The Raspberry Pi has become a firm favorite in our community for its array of GPIOs and other interfaces, as well as its affordable computing power. Unfortunately though despite those many pins, there is a glaring omission in its interfacing capabilities. It lacks an analogue-to-digital converter, so analog inputs have to rely on an expansion card either on those GPIOs or through the USB port.
Most people remain content with simple ADCs such as Microchip’s MCP3008, or perhaps a USB sound card for low frequency moving targets. But not [Kelu124], he’s set his sights on something much faster. The original Pi is reputed to be capable of handling a 10Msamples/s ADC, so he thinks its faster successors should be able to work much faster. To that end, he’s created an ADC pHAT which he thinks should be good for twice that figure.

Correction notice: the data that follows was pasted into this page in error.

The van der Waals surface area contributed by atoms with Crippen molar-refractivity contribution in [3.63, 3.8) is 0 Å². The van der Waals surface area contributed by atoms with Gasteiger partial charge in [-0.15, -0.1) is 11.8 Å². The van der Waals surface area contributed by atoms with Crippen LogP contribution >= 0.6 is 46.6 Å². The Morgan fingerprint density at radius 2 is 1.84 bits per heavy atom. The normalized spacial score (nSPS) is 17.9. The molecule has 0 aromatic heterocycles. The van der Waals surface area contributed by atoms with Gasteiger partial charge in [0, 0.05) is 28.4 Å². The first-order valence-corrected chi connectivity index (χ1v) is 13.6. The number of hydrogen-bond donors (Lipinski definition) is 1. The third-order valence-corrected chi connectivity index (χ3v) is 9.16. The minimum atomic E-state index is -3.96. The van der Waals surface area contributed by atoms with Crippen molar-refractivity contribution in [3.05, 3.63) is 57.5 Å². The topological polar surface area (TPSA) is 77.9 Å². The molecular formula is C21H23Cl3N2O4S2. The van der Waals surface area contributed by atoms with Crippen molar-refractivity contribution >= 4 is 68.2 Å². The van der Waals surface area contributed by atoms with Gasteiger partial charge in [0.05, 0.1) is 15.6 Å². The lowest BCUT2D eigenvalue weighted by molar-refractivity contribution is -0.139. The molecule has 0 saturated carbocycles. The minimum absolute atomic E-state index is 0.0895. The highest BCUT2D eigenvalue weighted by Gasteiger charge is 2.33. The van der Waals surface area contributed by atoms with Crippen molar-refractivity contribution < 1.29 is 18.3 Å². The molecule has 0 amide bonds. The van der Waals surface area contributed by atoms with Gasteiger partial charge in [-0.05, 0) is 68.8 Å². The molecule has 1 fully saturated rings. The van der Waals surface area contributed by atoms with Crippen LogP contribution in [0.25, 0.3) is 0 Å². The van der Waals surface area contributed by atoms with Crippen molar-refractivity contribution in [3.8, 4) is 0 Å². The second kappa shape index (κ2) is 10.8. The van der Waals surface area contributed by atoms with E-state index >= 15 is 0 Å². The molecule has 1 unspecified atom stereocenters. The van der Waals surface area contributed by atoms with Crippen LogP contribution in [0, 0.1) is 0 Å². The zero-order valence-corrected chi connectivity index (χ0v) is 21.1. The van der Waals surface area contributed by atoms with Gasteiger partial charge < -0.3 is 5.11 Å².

The choice of silicon is a CA3306E, a 6-bit device that’s rated at 15Msamples/S. It’s something of a dated device as is shown by its DIP package, and a quick look through major suppliers shows it to be no longer available. Happily though, when you look at his GitHub repo it emerges that he’s also producing a board based on the ADC08200, so his software is targetable at other chips.
Whether or not you need your Pi to serve as video digitizer or high-speed instrument, it’s useful and interesting to take a look at a board like this one in action. We often don’t use the raw power of our single board computers, and this project proves that should we ever need to, we can.
If ADCs interest you, take a look at [Bil Herd]’s series on delta-sigma ADCs.
Thanks [Fustini] for the tip.